….in which we learn the fate of San Diego’s G Burns Jug Band as they travel to the historic homeland of jug band music.
Louisville, Kentucky is a special place to me. It has always been a town I knew and explored primarily through music. I grew up in a small community nearby where, like most young rural people, I often lamented that there was “nothing to do.” Going to see a movie, buy a CD, or even buy a pack of guitar strings meant buckling up for an hourlong drive down I-71 (not “the 71,” mind you). But it was worth it. Louisville has always had a thriving music and cultural scene, I suspect, because it is the perfectly sized city: large enough to attract a critical mass of creative artists, but small enough to avoid descending into the baroque excesses of a Williamsburg or Portland.
My dad is a musician and brought me to the city to see his favorite performers and songwriters whenever venues allowed. Included in these trips was an annual visit to the Kentucky State Fair in Louisville. We’d tour the horses and livestock, talk to Freddy Farm Bureau, eat fried food, and Dad would take us to see the Juggernaut Jug Band, a folk revival group that formed in the ’70s and played the fair every year. It was always a fun memory of being a kid but also my introduction to the idea of “jug band music” and its connection to the place in which we lived.
Jug bands and folk music generally didn’t become a big part of my life for years to come, but Louisville remained my source for music. By the time I was in high school and old enough to drive, I was going there at least once a week. I searched for records at Ear-X-Tacy. I bought my first acoustic guitar at Guitar Emporium (we used it on our tour). I went to all-ages shows at the Keswick Democratic Club. I had my first experiences of being part of a music scene: of having bands that I saw often, whose merch I bought religiously, and with whom I occasionally shared a word.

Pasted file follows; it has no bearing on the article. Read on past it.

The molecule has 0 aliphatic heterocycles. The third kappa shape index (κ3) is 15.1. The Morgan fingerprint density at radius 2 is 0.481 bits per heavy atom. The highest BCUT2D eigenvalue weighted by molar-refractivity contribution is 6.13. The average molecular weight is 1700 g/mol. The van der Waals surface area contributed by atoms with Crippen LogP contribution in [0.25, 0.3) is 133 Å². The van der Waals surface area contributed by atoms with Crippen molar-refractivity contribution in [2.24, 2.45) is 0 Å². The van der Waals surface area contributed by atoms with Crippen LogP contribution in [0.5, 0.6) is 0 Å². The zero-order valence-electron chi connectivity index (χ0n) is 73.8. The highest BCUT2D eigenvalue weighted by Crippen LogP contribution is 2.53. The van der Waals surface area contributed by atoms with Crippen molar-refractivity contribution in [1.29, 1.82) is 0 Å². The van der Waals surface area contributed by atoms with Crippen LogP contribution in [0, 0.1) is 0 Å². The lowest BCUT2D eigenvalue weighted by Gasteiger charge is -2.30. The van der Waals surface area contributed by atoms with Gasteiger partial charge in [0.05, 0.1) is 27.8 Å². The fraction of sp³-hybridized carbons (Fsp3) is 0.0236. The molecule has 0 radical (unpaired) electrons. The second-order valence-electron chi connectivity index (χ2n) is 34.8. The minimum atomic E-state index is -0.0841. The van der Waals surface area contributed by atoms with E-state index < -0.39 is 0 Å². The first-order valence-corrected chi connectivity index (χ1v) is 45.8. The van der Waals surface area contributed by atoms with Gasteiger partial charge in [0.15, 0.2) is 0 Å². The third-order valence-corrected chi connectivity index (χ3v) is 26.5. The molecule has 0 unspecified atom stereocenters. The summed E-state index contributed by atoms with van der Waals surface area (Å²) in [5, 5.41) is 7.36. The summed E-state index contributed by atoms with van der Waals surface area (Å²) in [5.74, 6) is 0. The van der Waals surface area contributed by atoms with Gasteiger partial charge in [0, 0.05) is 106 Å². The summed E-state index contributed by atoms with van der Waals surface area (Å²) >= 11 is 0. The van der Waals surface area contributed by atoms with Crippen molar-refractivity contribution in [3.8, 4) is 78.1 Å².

Aside from my personal experience, Louisville is a special place for the music we play because it was home to the first bands with jug-blowers to record. In the 1920s, black bandleaders like Earl McDonald and Clifford Hayes used jugs in bands inspired by the jazz music they heard coming out of New Orleans, and vaudeville blues vocalist Sara Martin used a jug blower on her recordings. Their work would inspire bands in other cities across the South to expand the idea of “jug band music” to incorporate virtually all of black musical culture in America at the time. Depending on the band or even the tune, the recordings of jug bands could span jazz, ragtime, vaudeville, or blues. Most amusingly, so-called “sanctified jug bands” repurposed their whiskey vessels as a vessel for the Lord by backing up gospel choirs.
In other words, jug band music as a style is hard to pin down or define. It seems to exist in between prevailing categories of American music. It’s sometimes too jazzy to be blues, other times too bluesy to be jazz. For blues lovers, even the bluesy jug bands seem to fall between the cracks. Blues history is anchored around images of the southern country bluesman playing acoustic guitar solo on the porch or, on the other hand, the electrified bands of northern cities like Chicago. By comparison, there’s very little love given to the blues mandolin players or blues fiddlers of jug bands from southern cities. All of this in-betweenness is even mirrored in the geography of the old jug bands and their connection to the Mississippi River, which divides the East from the Midwest, and the Ohio River, which sits in between the South and the North.
This history, and more specifically the neglect of this history in the grand narratives of American music, was the impetus for the formation of the National Jug Band Jubilee. Members of the Juggernaut Jug Band, their families, and roots music lovers of Louisville launched the festival in 2005 to bring renewed attention and appreciation to this music through live performance, educational outreach, and historical preservation.